Bee nests inspire UP scientists to make new ‘smart’ materials

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Bee nests are a marvel of natural engineering that have inspired human engineers and inventors for centuries. Now, Filipino researchers are investigating ways to create porous materials that not only mimic the strengths of beehives but are also able to selectively trap microparticles. These new materials have potential uses in everything from water purifiers to medical sensors.

Jonathan Patricio, Gillian Kathryn Yap, Jose Jesus Gayosa, and Dr. Susan Arco of the UP Diliman College of Science’s Institute of Chemistry (UPD-CS IC) and colleagues from the Ateneo de Manila University (ADMU) were able to control the physical properties of porous polyvinyl chloride (PVC) films by adjusting the drying temperature used in the manufacturing process.

The PVC is formed around droplets of water which, when they evaporate, leave a pattern of microscopic holes reminiscent of a bee’s nest. Such honeycomb structures have long been recognized for their engineering applications:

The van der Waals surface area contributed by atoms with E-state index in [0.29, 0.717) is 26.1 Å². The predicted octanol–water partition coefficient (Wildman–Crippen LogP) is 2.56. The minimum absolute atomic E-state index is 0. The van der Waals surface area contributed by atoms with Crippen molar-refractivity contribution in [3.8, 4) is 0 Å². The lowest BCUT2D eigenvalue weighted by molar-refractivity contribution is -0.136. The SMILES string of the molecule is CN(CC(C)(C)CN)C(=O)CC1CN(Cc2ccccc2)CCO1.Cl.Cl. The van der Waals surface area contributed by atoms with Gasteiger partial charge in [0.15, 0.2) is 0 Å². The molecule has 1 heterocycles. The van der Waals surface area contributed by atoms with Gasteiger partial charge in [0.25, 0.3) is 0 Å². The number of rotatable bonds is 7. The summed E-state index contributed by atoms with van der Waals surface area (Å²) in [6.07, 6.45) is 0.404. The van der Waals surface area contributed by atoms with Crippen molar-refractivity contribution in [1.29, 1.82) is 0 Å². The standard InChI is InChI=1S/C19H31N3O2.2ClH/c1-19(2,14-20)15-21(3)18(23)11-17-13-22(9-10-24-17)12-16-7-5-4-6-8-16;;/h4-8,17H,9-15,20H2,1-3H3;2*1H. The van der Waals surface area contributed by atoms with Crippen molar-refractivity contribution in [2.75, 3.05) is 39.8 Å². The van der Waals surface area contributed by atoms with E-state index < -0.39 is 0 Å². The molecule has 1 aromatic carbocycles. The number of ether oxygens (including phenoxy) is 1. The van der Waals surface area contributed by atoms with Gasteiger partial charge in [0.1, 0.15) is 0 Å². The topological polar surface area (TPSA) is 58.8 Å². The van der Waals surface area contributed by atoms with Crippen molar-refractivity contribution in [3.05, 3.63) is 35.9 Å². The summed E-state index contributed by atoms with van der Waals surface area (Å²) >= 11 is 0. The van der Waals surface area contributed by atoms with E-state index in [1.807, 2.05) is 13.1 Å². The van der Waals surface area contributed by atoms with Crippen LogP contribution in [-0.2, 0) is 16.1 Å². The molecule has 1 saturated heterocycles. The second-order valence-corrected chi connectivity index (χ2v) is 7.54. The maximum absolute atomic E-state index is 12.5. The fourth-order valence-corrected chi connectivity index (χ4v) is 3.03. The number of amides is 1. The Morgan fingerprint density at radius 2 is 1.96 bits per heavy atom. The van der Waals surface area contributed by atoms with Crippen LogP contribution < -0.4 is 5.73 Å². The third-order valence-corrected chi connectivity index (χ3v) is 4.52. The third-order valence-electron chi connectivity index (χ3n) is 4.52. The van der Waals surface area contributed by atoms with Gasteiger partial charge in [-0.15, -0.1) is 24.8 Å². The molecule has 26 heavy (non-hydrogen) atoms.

“One of the most interesting structures inspired by nature is the honeycomb pattern… Its unique properties and structure inspired the construction of light and robust aircraft and spacecraft, protection gear, panels, packaging, and cushioning because of an ability to absorb impact and energy,” the researchers explained in their paper.

“The repeating units of a honeycomb pattern can also effectively trap particles and impurities thus making them a promising structure for air and water filters,” they added.

The UP researchers investigated the difference in the honeycomb structure of PVC films that were dried at room temperature (a) and at temperatures above 80°C (b). (Photo credit: M. L. M. Budlayan)
Drying temperatures in the manufacturing process for PVC films affects the wall thickness and cell size of the films’ honeycomb structures. These PVC films have a wide range of potential uses. (Photo credit: M. L. M. Budlayan)

The researchers also explored the wettability of the various honeycomb PVC materials they created, as well as the potential of selectively trapping microparticles by subjecting the honeycomb to an electric charge.

The study “opens the possibility of integrating polymeric honeycomb structures into substrates used for microparticle trapping, sensing, and other related applications,” the researchers concluded.

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